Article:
We had been warned for days about Holi (pronounced "holy"), today's Hindu festival of colors. How could something that sounds so saintly and vibrant bring so much fear and alarm?
On the day of Holi, people in Kathmandu celebrate by peppering each other with colored water balloons and powders.
You'd think this is fairly harmless, but opinions diverge. We heard from some fellow expats (who advised us to stay indoors all day) that the dyes and powders can be toxic and potentially dangerous if not merely indelible on clothing. Others encouraged us to wholeheartedly join in the fun, especially because marijuana in the exotic form of bhang is a part of the revelry for some adults. Seeing these approaches as either too cautious or racy for our tastes, we considered whether one could take a middle approach. No, said another, "Holi is kind of an all or nothing deal." Hm.
Tipped off that most of the action happens in the morning, we adopted a careful approach at first. From our home, we heard shouts and squeals of Holi celebrations in our neighborhood and spied these fellows who took refuge from the fun to watch from a rooftop.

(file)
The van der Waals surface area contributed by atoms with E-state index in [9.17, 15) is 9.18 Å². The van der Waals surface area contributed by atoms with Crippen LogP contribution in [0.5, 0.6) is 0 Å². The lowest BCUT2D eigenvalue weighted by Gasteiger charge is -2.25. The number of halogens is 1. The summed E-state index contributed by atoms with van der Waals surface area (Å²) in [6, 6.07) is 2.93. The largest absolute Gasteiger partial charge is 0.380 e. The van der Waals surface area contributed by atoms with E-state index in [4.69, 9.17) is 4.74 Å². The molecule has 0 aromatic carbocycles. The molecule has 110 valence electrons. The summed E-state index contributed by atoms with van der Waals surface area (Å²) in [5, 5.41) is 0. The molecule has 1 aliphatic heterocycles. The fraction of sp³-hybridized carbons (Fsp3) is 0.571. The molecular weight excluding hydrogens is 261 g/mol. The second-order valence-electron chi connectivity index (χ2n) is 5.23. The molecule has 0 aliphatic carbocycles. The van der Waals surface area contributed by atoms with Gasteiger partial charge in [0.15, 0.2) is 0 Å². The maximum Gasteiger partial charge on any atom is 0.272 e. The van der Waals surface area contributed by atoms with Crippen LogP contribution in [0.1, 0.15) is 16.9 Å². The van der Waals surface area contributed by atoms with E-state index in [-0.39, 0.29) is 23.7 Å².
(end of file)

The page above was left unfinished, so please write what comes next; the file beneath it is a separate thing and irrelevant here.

Seeing their vermilion state and not necessarily wanting to share in it, we stayed indoors. When things seemed to calm after lunch, I took a walk in our neighborhood to survey the scene. Evidence of a colorful water balloon fight was everywhere, even on the faces of our neighbors.
Electric splashes of red, blue, purple, yellow, green, and pink coated many surfaces. Lucky for our now-beloved neighbor dog (who was perhaps a bit too friendly at first, what with the humping on the leg and all), not all creatures were caught in the crossfire.
But after seeing the aftermath of all the fun we missed, perhaps being caught in the crossfire wouldn't be so bad. Countdown to Holi 2012?